PubMed Abstract | CrossRef Full Text | Google Scholar

39. Lui PY, Wong LR, Ho TH, Au SWN, Chan CP, Kok KH, et al. PACT Facilitates RNA-induced activation of MDA5 by promoting MDA5 oligomerization. J Immunol. (2017) 199:1846–55. doi: 10.4049/jimmunol.1601493

PubMed Abstract | CrossRef Full Text | Google Scholar

40. Kok KH, Lui PY, Ng MHJ, Siu KL, Au SWN, Jin DY. The double-stranded RNA-binding protein PACT functions as a cellular activator of RIG-I to facilitate innate antiviral response. Cell Host Microbe. (2011) 9:299–309. doi: 10.1016/j.chom.2011.03.007

PubMed Abstract | CrossRef Full Text | Google Scholar

41. Siu KL, Yeung ML, Kok KH, Yuen KS, Kew C, Lui PY, et al. Middle east respiratory syndrome coronavirus 4a protein is a double-stranded RNA-binding protein that suppresses PACT-induced activation of RIG-I and MDA5 in the innate antiviral response. J Virol. (2014) 88:4866–76. doi: 10.1128/JVI.03649-13

PubMed Abstract | CrossRef Full Text | Google Scholar

42. Chen XJ, Yang XX, Zheng Y, Yang YD, Xing YL, Chen ZB. SARS coronavirus papain-like protease inhibits the type I interferon signaling pathway through interaction with the STING-TRAF3-TBK1 complex. Protein Cell. (2014) 5:369–81. doi: 10.1007/s13238-014-0026-3

PubMed Abstract | CrossRef Full Text | Google Scholar

43. Siu KL, Kok KH, Ng MHJ, Poon VKM, Yuen KY, Zheng BJ, et al. Severe acute respiratory syndrome coronavirus M protein inhibits type I interferon production by impeding the formation of TRAF3 center dot TANK center dot TBK1/IKK epsilon Complex. J Biol Chem. (2009) 284:16202–9. doi: 10.1074/jbc.M109.008227

CrossRef Full Text | Google Scholar

44. Wei Q, Wei X, Guo K, Li Y, Lin X, Zhong Z, et al. The C-terminal effector domain of non-structural protein 1 of influenza A virus blocks IFN-β production by targeting TNF receptor-associated factor 3. Front Immunol. (2017) 8:779. doi: 10.3389/fimmu.2017.00779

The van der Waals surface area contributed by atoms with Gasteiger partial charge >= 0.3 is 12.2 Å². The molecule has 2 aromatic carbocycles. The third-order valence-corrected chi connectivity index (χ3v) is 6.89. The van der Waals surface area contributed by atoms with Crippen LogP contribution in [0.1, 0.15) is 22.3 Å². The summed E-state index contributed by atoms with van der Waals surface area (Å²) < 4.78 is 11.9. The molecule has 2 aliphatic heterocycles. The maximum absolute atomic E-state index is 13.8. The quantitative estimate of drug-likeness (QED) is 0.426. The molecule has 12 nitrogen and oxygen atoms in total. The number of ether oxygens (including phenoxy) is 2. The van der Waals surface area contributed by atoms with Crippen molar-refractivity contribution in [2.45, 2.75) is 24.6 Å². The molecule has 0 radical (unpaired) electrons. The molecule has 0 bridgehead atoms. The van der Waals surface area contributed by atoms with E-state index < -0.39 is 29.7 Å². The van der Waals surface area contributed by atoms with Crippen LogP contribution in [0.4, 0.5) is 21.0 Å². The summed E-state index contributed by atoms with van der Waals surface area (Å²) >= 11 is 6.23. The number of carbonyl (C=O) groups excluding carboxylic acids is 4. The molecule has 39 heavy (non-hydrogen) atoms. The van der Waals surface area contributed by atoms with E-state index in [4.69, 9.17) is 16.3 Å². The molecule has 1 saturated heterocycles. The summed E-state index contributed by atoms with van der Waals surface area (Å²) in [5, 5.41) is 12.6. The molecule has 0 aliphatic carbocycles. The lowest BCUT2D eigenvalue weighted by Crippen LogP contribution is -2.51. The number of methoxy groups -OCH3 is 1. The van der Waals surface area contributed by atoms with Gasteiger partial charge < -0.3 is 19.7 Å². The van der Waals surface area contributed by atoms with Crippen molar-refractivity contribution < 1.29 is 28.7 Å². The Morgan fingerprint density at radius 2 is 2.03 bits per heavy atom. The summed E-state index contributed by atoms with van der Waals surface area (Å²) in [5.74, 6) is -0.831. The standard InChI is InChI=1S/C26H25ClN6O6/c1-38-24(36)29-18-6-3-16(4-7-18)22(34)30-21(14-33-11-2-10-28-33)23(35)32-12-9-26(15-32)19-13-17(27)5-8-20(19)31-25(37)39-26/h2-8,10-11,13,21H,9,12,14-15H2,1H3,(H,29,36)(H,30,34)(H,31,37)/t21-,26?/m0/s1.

PubMed Abstract | CrossRef Full Text | Google Scholar

45. Yan J, Li Q, Mao AP, Hu MM, Shu HB. TRIM4 modulates type I interferon induction and cellular antiviral response by targeting RIG-I for K63-linked ubiquitination. J Mol Cell Biol. (2014) 6:154–63. doi: 10.1093/jmcb/mju005

PubMed Abstract | CrossRef Full Text | Google Scholar

46. Oshiumi H, Miyashita M, Inoue N, Okabe M, Matsumoto M, Seya T. The ubiquitin ligase riplet is essential for RIG-I-dependent innate immune responses to RNA virus infection. Cell Host Microbe. (2010) 8:496–509. doi: 10.1016/j.chom.2010.11.008

PubMed Abstract | CrossRef Full Text | Google Scholar

47. Oshiumi H, Matsumoto M, Hatakeyama S, Seya T. Riplet/RNF135, a RING finger protein, ubiquitinates RIG-I to promote interferon-beta induction during the early phase of viral infection. J Biol Chem. (2009) 284:807–17. doi: 10.1074/jbc.M804259200

PubMed Abstract | CrossRef Full Text | Google Scholar

48. Gao D, Yang YK, Wang RP, Zhou X, Diao FC, Li MD, et al. REUL is a novel E3 ubiquitin ligase and stimulator of retinoic-acid-inducible gene-I. PloS ONE. (2009) 4:e5760. doi: 10.1371/journal.pone.0005760

PubMed Abstract | CrossRef Full Text | Google Scholar

Keywords: PDCoV, nucleocapsid protein, porcine RIG-I, IFN-β, ubiquitination

Citation: Likai J, Shasha L, Wenxian Z, Jingjiao M, Jianhe S, Hengan W and Yaxian Y (2019) Porcine Deltacoronavirus Nucleocapsid Protein Suppressed IFN-β Production by Interfering Porcine RIG-I dsRNA-Binding and K63-Linked Polyubiquitination. Front. Immunol. 10:1024. doi: 10.3389/fimmu.2019.01024

Received: 08 November 2018; Accepted: 23 April 2019;
Published: 09 May 2019.

Edited by:

John E. Butler, University of Iowa, United States

Reviewed by:

M. Suresh, University of Wisconsin-Madison, United States
Hui Hu, Henan Agricultural University, China
Guiqing Peng, Huazhong Agricultural University, China

Copyright © 2019 Likai, Shasha, Wenxian, Jingjiao, Jianhe, Hengan and Yaxian. This is an open-access article distributed under the terms of the Creative Commons Attribution License (CC BY). The use, distribution or reproduction in other forums is permitted, provided the original author(s) and the copyright owner(s) are credited and that the original publication in this journal is cited, in accordance with accepted academic practice. No use, distribution or reproduction is permitted which does not comply with these terms.

*Correspondence: Yan Yaxian, yanyaxian@sjtu.edu.cn